gms | German Medical Science

ESBS 2005: Skull Base Surgery: An Interdisciplinary Challenge
7. Kongress der Europäischen Schädelbasisgesellschaft & 13. Jahrestagung der Deutschen Gesellschaft für Schädelbasischirurgie

18. - 21.05.2005, Fulda

Combined trans-frontal basal craniotomy and lateral rhinotomy in patient with nasopharyngeal carcinoma involving the anterior skull base and right orbit

Meeting Contribution

  • A. de Tommasi - Chair of Neurosurgery, University of Bari, Bari, Italy
  • C. de Tommasi - Chair of Neurosurgery, University of Bari, Bari, Italy
  • N. de Candia - Chair of Otolaryngology, University of Bari, Bari, Italy
  • S. Luzzi - Chair of Neurosurgery, University of Bari, Bari, Italy
  • P. Ciappetta - Chair of Neurosurgery, University of Bari, Bari, Italy

ESBS 2005: Skull Base Surgery: An Interdisciplinary Challenge. 7th Congress of the European Skull Base Society held in association with the 13th Congress of the German Society of Skull Base Surgery. Fulda, 18.-21.05.2005. Düsseldorf: German Medical Science GMS Publishing House; 2009. Doc05esbs08

DOI: 10.3205/05esbs08, URN: urn:nbn:de:0183-05esbs082

Veröffentlicht: 27. Januar 2009

© 2009 de Tommasi et al.
Dieser Artikel ist ein Open Access-Artikel und steht unter den Creative Commons Lizenzbedingungen (http://creativecommons.org/licenses/by-nc-nd/3.0/deed.de). Er darf vervielfältigt, verbreitet und öffentlich zugänglich gemacht werden, vorausgesetzt dass Autor und Quelle genannt werden.


Abstract

Literature stresses the advantages of aggressive multimodality treatment for advanced nasopharyngeal carcinoma. Selection of operative approaches depends on by both the size of the defects in the anterior skull base and the extent of intracranial invasion.

The paper reports a 63 year-old female patient who suffered epistaxis, anosmia, amaurosis and right orbital pain.

Brain M.R.I. showed a giant nasopharyngeal carcinoma involving the anterior skull base and right orbit. No distant metastases were revealed.

A combined trans-frontal basal craniotomy and lateral rhinotomy was performed to achieve both a gross resection of the skull base part of the tumor and a lateral mid-facial decompression. No post-operative complications were detected. The patient underwent fractioned radiotherapy and chemotherapy.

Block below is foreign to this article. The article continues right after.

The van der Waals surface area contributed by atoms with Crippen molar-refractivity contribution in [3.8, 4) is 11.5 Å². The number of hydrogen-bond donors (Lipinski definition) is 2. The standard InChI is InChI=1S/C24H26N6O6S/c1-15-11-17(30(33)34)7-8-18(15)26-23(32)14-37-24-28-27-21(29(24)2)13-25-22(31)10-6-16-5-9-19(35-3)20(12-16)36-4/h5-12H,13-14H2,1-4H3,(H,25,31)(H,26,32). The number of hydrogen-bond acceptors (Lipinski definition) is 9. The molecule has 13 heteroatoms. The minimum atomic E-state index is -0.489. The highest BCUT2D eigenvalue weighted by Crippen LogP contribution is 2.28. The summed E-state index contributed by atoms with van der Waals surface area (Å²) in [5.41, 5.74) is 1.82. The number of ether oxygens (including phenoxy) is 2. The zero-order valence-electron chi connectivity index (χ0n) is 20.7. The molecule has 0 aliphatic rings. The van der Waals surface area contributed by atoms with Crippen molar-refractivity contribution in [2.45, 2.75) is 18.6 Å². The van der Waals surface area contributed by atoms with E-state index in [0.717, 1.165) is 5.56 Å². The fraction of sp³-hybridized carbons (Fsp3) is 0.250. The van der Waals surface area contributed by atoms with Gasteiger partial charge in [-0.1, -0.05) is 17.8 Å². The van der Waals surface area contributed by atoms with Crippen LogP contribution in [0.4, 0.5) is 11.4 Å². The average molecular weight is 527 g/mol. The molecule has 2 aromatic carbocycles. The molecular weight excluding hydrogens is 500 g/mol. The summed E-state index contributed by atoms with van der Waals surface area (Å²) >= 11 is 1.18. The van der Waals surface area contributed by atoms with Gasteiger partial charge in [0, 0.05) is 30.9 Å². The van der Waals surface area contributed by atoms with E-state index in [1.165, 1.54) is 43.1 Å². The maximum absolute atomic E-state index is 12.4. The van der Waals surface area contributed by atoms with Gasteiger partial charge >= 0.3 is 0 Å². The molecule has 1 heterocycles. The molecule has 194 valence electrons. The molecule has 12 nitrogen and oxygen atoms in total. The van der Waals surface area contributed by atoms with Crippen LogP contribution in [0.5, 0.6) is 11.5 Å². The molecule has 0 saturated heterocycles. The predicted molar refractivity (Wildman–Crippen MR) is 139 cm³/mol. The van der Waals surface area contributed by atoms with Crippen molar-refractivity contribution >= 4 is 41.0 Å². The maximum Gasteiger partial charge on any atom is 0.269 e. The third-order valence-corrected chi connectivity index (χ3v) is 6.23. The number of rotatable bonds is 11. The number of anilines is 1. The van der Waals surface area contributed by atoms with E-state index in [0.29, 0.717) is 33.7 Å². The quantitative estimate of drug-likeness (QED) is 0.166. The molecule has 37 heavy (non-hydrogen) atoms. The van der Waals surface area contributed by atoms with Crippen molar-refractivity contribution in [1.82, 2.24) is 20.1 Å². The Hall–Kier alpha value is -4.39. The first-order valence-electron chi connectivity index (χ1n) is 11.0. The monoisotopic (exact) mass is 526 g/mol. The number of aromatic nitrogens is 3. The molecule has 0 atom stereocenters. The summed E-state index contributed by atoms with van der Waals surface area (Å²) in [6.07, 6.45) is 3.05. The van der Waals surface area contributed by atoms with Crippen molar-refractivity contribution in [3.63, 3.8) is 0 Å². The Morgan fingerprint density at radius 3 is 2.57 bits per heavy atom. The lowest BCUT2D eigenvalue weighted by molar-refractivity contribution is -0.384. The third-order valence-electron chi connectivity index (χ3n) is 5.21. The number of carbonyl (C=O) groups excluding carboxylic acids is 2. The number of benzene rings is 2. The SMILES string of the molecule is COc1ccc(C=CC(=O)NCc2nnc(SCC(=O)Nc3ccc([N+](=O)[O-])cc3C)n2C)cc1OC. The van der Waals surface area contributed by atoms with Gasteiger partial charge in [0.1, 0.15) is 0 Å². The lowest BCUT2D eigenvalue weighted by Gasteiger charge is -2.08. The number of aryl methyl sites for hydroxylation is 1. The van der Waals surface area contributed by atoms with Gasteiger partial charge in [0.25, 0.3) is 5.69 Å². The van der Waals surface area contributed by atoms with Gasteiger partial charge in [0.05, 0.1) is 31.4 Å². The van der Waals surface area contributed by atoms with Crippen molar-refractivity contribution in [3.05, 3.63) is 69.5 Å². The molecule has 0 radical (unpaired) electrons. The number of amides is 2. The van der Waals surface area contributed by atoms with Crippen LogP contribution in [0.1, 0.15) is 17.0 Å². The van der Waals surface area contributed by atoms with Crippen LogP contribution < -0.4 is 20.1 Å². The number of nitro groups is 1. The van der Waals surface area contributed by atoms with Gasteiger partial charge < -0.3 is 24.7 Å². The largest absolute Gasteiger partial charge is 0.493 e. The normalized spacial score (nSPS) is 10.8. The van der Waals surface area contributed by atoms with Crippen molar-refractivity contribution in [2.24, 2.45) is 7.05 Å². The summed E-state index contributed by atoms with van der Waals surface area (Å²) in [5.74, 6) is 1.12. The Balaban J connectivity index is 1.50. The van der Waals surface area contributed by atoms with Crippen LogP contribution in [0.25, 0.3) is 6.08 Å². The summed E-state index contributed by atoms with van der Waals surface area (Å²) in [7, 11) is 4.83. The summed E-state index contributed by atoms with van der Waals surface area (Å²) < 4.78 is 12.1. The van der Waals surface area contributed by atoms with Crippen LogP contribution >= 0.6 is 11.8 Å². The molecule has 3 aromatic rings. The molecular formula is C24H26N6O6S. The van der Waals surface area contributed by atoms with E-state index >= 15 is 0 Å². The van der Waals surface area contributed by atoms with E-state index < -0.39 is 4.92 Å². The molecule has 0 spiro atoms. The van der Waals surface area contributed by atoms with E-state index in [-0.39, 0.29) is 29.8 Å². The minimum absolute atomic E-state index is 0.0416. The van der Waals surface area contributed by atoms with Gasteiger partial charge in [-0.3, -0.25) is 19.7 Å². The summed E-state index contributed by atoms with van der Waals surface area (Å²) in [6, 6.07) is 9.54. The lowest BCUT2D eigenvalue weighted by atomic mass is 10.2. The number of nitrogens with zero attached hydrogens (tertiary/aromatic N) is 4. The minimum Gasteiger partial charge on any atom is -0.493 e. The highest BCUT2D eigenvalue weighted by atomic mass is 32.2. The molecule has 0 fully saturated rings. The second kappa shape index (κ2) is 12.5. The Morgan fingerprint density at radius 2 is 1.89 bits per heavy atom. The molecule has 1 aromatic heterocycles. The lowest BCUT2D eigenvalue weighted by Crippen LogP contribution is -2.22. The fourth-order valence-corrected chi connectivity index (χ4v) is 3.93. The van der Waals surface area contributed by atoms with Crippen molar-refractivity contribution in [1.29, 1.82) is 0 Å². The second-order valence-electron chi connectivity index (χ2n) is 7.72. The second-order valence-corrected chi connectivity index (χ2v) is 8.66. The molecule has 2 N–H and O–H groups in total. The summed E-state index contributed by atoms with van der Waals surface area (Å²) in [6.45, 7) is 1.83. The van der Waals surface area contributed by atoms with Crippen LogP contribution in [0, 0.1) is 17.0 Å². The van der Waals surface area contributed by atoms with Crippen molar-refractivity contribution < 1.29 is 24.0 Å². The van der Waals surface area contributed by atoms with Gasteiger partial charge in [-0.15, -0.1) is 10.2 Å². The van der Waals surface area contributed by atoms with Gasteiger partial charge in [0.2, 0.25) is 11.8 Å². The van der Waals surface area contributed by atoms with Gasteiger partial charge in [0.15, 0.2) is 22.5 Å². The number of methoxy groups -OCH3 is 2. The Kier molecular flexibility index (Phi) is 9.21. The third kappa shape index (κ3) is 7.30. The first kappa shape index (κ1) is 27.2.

On six month follow-up the patient presented amaurosis in the right eye.


Text

Introduction

To date, lot of salvage surgical strategies have been described in the literature to treat those giant nasopharyngeal carcinoma marked by a large extension in the anterior skull base, but no combined trans-frontal basal craniotomy and lateral rhinotomy have still reported.

According to Ganly I et al. [1], advances in imaging, surgical technique, and perioperative care have made cranio-facial resection an effective and safe option for treating malignant tumors involving the skull base.

The paper reports the case of a 63 year-old female patient diagnosed with nasopharyngeal carcinoma involving the anterior skull base and right orbit as well the surgical strategy adopted by the authors in the salvage surgical concept of the reported case.

Materials and methods

A 63 year-old female patient suffered headache, epistaxis, anosmia, right-sided proptosis, ophtalmoplegia, amaurosis, orbital pain.

An anterior rhinoscopy also revealed a yellowish-grey mass blocking nasal cavities and right nostril.

Brain M.R.I. showed a giant tumour in the anterior skull base involving frontal sinuses, ethmoidal bone, right sphenoidal sinus, right orbit and optic nerve, nasal cavities and right maxillary sinus (Figure 1 a-b [Fig. 1]).